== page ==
The Seven Pillars of Agile – Self-Improvement

One in a series on the Seven Pillars of Agile retrospective.

Self-Improvement

To what extent do you agree that each statement below is true of your team ?

  • Continuous Improvement

    • We improve ourselves as a team over time

    • Our team supports individual self-improvement

    • We are always open to any new technology or idea that may help us achieve our goals

  • Intentional Practice

    • We read books that inform our work

    • We discuss how we work and consider opportunities for improvement

    • We participate in code katas / code dojos to improve our skills

    • We attend conferences and events where we can learn from experts in our field

    • We contribute to Open Source projects

  • Introspection

    • After any problem, we consider how we could do better next time

    • We hold regular Team Retrospectives, and use them to improve how the team works

  • Balance

    • I maintain motivation in my work

    • I have a sustainable Work/Life balance

    • We have regular slack time, rather than sustaining 100% effort continuously

 

The Seven Pillars of Agile – Technical Excellence

One in a series on the Seven Pillars of Agile retrospective.

Technical Excellence

To what extent do you agree that each statement below is true of your team ?

  • Considered Design

    • We consider multiple possible ways to satisfy each business need, and make informed choices to achieve the best functionality, usability, and long-term sustainability

    • Our designs allow us to move forwards at a steady pace, without unpleasant surprises or panics

    • We keep technical debt manageable, and keep our design under control without requiring excessive quantities of rework

    • We consider our users performance requirements for each feature, and strive to meet or exceed them.

  • High Quality Implementation

    • Our code is clear and simple – “Perfection is achieved not when there is nothing left to add, but when there is nothing left to take away”

    • Don’t Repeat Yourself – we refactor when we spot repetition. Are your ‘C’ and ‘V’ keys showing more wear than the rest ?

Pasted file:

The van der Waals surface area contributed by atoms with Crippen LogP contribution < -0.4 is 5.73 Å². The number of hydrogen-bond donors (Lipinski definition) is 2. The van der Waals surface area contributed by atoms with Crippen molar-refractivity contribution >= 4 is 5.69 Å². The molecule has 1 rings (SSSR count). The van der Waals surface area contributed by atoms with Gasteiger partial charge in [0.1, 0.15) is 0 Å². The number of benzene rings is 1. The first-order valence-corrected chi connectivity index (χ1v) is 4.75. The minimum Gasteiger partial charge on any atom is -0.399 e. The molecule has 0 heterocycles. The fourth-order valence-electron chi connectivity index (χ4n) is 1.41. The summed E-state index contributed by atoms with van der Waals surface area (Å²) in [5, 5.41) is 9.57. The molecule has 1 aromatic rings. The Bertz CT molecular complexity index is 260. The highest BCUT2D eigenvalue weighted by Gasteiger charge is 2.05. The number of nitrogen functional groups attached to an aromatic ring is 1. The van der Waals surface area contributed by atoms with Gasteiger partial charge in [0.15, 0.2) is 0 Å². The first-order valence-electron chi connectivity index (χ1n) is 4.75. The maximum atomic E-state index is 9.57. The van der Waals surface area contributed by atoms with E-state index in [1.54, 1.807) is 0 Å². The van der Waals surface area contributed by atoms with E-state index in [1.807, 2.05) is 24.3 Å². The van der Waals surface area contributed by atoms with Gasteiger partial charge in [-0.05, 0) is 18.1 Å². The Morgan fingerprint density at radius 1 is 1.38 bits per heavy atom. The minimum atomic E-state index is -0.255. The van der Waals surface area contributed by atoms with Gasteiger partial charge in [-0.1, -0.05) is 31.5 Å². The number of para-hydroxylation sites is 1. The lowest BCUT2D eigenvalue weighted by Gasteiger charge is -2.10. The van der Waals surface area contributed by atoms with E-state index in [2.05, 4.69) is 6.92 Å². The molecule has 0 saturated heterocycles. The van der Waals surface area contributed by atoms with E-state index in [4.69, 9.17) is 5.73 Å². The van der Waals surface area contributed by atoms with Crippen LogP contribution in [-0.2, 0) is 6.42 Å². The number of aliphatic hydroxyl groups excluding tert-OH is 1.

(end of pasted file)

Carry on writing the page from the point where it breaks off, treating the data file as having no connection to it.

• Cohesive, Single Responsibility classes – we don’t have big, bad classes; and if we encounter such beasts, we trim them rather than allowing ourselves to add to them.

    • We don’t abuse inheritance – our subclasses are genuinely substitutable

    • Our collaborators Tell each other what to do, rather than Asking for information

    • Our tests are fit for purpose – expressive to read, flexible to change, and reliable to run

     

 

The Seven Pillars of Agile – Confidence

One in a series on the Seven Pillars of Agile retrospective.

Confidence

To what extent do you agree that each statement below is true of your team ?

  • Code Confidence

    • Confident that the code actually meets the user requirement

    • Before passing a card on for testing , we are confident that the feature works properly under all likely use cases – not just “done”, but “Done Done”

    • There is no ‘actually, we also need to…’ or ‘other 80% of the work’

    • Zero Bugs process – don’t just fix the bug, fix the process to eliminate the source of the bug

  • Process Confidence

    • We use version control effectively to ensure that we know what we deliver

    • Our Continuous Integration system gives us clear, timely feedback on our code

    • Our progress is transparent to all members of the team and to outside stakeholders

    • We maintain a shared team rhythm, e.g. all being present for the morning standup

 

The Seven Pillars of Agile – Supportive Culture

One in a series on the Seven Pillars of Agile retrospective.

Supportive Culture:

To what extent do you agree that each statement below is true of your team ?

  • Learning

    • Everything we do, we treat as an opportunity to learn

    • We embrace the face that when we a task is completed, we’ll see more clearly what we should have done – and use this to help us see what to do next.

  • Space to Learn